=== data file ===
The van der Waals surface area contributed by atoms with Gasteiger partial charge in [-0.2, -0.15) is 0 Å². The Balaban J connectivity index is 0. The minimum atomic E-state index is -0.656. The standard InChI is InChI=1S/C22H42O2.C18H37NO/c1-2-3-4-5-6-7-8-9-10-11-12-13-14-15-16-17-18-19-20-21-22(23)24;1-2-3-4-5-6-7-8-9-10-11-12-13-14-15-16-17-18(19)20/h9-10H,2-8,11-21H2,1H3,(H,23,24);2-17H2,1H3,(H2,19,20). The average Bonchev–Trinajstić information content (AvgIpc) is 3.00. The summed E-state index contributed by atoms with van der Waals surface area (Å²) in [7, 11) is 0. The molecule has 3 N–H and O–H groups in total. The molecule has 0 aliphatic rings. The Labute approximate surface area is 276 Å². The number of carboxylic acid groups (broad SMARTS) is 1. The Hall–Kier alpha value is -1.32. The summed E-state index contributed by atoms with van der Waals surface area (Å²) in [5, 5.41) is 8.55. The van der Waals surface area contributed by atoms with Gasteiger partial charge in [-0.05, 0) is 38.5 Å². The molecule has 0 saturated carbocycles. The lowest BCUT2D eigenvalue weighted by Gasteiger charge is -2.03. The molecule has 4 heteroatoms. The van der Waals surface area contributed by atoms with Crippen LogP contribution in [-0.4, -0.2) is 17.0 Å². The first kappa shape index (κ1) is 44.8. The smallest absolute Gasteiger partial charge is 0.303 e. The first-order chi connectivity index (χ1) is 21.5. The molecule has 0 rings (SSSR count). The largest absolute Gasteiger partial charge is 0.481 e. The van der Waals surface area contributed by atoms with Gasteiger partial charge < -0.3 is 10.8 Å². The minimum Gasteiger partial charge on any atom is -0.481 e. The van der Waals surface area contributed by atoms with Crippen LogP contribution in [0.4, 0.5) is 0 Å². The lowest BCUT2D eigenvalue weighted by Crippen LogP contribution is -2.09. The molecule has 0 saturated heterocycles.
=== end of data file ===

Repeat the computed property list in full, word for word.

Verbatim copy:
The van der Waals surface area contributed by atoms with Gasteiger partial charge in [-0.2, -0.15) is 0 Å². The Balaban J connectivity index is 0. The minimum atomic E-state index is -0.656. The standard InChI is InChI=1S/C22H42O2.C18H37NO/c1-2-3-4-5-6-7-8-9-10-11-12-13-14-15-16-17-18-19-20-21-22(23)24;1-2-3-4-5-6-7-8-9-10-11-12-13-14-15-16-17-18(19)20/h9-10H,2-8,11-21H2,1H3,(H,23,24);2-17H2,1H3,(H2,19,20). The average Bonchev–Trinajstić information content (AvgIpc) is 3.00. The summed E-state index contributed by atoms with van der Waals surface area (Å²) in [7, 11) is 0. The molecule has 3 N–H and O–H groups in total. The molecule has 0 aliphatic rings. The Labute approximate surface area is 276 Å². The number of carboxylic acid groups (broad SMARTS) is 1. The Hall–Kier alpha value is -1.32. The summed E-state index contributed by atoms with van der Waals surface area (Å²) in [5, 5.41) is 8.55. The van der Waals surface area contributed by atoms with Gasteiger partial charge in [-0.05, 0) is 38.5 Å². The molecule has 0 saturated carbocycles. The lowest BCUT2D eigenvalue weighted by Gasteiger charge is -2.03. The molecule has 4 heteroatoms. The van der Waals surface area contributed by atoms with Crippen LogP contribution in [-0.4, -0.2) is 17.0 Å². The first kappa shape index (κ1) is 44.8. The smallest absolute Gasteiger partial charge is 0.303 e. The first-order chi connectivity index (χ1) is 21.5. The molecule has 0 rings (SSSR count). The largest absolute Gasteiger partial charge is 0.481 e. The van der Waals surface area contributed by atoms with Gasteiger partial charge < -0.3 is 10.8 Å². The minimum Gasteiger partial charge on any atom is -0.481 e. The van der Waals surface area contributed by atoms with Crippen LogP contribution in [0.4, 0.5) is 0 Å². The lowest BCUT2D eigenvalue weighted by Crippen LogP contribution is -2.09. The molecule has 0 saturated heterocycles.